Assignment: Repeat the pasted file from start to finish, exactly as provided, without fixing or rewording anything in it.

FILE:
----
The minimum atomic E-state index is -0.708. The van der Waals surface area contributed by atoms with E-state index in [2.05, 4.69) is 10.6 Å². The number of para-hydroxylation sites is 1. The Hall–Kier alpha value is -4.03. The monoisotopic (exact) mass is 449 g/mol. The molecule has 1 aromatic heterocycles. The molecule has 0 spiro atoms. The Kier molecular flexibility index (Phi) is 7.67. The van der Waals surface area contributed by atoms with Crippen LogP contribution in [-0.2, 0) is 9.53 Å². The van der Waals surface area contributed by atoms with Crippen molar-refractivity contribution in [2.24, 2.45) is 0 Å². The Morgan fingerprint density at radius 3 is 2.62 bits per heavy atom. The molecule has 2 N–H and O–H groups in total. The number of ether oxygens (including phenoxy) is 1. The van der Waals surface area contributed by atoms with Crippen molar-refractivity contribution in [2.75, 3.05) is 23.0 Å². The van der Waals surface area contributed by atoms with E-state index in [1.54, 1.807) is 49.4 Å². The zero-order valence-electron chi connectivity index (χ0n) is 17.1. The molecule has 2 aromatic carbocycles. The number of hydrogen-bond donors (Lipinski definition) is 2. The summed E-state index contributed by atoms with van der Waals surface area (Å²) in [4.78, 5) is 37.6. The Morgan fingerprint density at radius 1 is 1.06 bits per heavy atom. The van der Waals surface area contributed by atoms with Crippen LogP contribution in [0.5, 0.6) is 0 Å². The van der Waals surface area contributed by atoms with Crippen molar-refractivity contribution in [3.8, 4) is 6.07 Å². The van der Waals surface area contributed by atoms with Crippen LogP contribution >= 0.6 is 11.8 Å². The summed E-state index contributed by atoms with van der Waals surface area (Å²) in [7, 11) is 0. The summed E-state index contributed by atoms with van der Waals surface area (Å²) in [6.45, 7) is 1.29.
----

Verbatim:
The minimum atomic E-state index is -0.708. The van der Waals surface area contributed by atoms with E-state index in [2.05, 4.69) is 10.6 Å². The number of para-hydroxylation sites is 1. The Hall–Kier alpha value is -4.03. The monoisotopic (exact) mass is 449 g/mol. The molecule has 1 aromatic heterocycles. The molecule has 0 spiro atoms. The Kier molecular flexibility index (Phi) is 7.67. The van der Waals surface area contributed by atoms with Crippen LogP contribution in [-0.2, 0) is 9.53 Å². The van der Waals surface area contributed by atoms with Crippen molar-refractivity contribution in [2.24, 2.45) is 0 Å². The Morgan fingerprint density at radius 3 is 2.62 bits per heavy atom. The molecule has 2 N–H and O–H groups in total. The number of ether oxygens (including phenoxy) is 1. The van der Waals surface area contributed by atoms with Crippen molar-refractivity contribution in [2.75, 3.05) is 23.0 Å². The van der Waals surface area contributed by atoms with E-state index in [1.54, 1.807) is 49.4 Å². The zero-order valence-electron chi connectivity index (χ0n) is 17.1. The molecule has 2 aromatic carbocycles. The number of hydrogen-bond donors (Lipinski definition) is 2. The summed E-state index contributed by atoms with van der Waals surface area (Å²) in [4.78, 5) is 37.6. The Morgan fingerprint density at radius 1 is 1.06 bits per heavy atom. The van der Waals surface area contributed by atoms with Crippen LogP contribution in [0.5, 0.6) is 0 Å². The van der Waals surface area contributed by atoms with Crippen molar-refractivity contribution in [3.8, 4) is 6.07 Å². The van der Waals surface area contributed by atoms with Crippen LogP contribution >= 0.6 is 11.8 Å². The summed E-state index contributed by atoms with van der Waals surface area (Å²) in [7, 11) is 0. The summed E-state index contributed by atoms with van der Waals surface area (Å²) in [6.45, 7) is 1.29.